Before this embarrassing moment, before the walk this morning up Montmartre, before the Occupation, there were two young Poles. It was 1930. Suzanne and Wolf arrived in Paris separately, barely in their teens, struggling to find their way in a new city. They were strangers to each other, coming from two shtetls on opposite sides of Poland. She from Checiny; he from Krakow. Four years later their paths would collide. One day the young apprentice handbag maker was sent on an errand to the seamstress factory to see if a repair could be made. Six months later they were married. Four co-workers and a dozen family members attended the ceremony at Temple Victoire. They ate stuffed cabbages. They drank red wine.
Suzanne arrives at 117 rue Lépic. The apartment building is in perfect condition, given the war happening further downtown. Maybe it was too hard a hill for the Nazis to climb.
Ring three short times, they said. Suzanne rings three times. She hears someone coming downstairs. An elderly woman answers the door but takes care to stay well hidden behind it. Without speaking she bids Suzanne to walk upstairs. She is about the tallest woman Suzanne has ever met. Her hair is like brittle dried wheat stalks, her dress soiled with undeterminable stains.
They slink up four flights of stairs in silence.
Once inside the apartment, the woman locks the deadbolt behind them. “You are Suzanne, yes?”
“You are late.”
“Yes,” says Suzanne reaching into her cloth bag of fake laundry.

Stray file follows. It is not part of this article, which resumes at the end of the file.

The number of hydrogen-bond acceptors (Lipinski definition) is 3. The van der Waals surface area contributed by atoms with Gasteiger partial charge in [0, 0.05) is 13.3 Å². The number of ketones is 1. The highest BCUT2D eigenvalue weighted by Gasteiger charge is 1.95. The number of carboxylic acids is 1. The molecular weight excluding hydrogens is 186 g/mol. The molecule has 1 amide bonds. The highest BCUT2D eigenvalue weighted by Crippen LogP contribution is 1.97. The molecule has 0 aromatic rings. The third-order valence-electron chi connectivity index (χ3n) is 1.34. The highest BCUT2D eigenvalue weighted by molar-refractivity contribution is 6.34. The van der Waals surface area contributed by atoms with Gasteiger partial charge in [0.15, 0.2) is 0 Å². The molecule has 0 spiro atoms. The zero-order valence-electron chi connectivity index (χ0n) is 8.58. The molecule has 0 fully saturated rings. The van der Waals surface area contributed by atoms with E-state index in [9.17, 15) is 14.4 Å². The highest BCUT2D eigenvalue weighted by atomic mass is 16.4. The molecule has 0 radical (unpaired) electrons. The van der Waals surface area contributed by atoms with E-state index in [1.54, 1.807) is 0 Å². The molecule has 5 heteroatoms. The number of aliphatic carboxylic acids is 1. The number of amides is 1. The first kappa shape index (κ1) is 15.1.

“I said Reichsmarks, not francs! What is this?”
“This is more in francs than what you had required in Reichsmarks.”
“But how am I supposed to exchange this? This amount of money? You think I can go into a bank and they will not run and get the SS?!”
“I beg of you. Take my money. It’s all I have. I had no other choice.”
The woman grabs the wad of bills and begins counting it, licking her fingers as she goes.
 “Merci,” Suzanne whispers.
Madame A. finishes counting and places the money on her dresser.
“Okay, take off your underwear. Let’s get this out.”
Three months earlier, April 20, 1940, was an unseasonably cold day. Rain and wind whipping the windows of Suzanne and Wolf’s fifth floor apartment. The news was not good for Paris. It was just a matter of time before the Germans reached French soil. Everybody knew it. Everybody prepared for it. Grocery shelves and bank accounts were emptied. Casual conversation about the weather was pointless. Nobody trusted anybody anymore. Mundane dialogues seemed to be interpreted by some as code for Nazi troop movements in Ardennes.
Suzanne and Wolf, married barely five years, looked at the rain hitting the windows and wondered what kind of future Geneviève, sound asleep on the couch, would have.
Wolf stood and walked towards the window. He couldn’t keep his secret any longer. “Here,” he said, giving Suzanne a letter. It was typed and very official looking. She read it and started to cry.
“Next week.”
“What if you don’t report to the caserne?”
“What do they do to army deserters? They shoot them! They will find me and kill me. And then what will you and Geneviève do?”
“It doesn’t matter anyway. The Germans are coming.”
“Suzanne!” Wolf shouted. He liked calling her by her French name. “Do not talk like that! It does not help. I will be making money. I will send it back to you two.” Wolf sat down next to her on the bed and took her hands. “And I thought you liked men in uniforms!”
Suzanne hugged him, sobbing, running her fingers through his black curly hair. They looked at each other. They looked over at Geneviève. Silently they kissed. Silently they undressed.
It was the last time they had made love.
And now there is a woman pushing down on her abdomen as if she’s tenderizing meat.
“You ingested the pennyroyal when?” Madame A. asks.
“At six this morning.”
“Bad. The instructions were clear. Three o’clock and no later.”
“I am sorry,” she sighs, reluctant to explain that she’d not wanted to take it when surrounded by her relatives.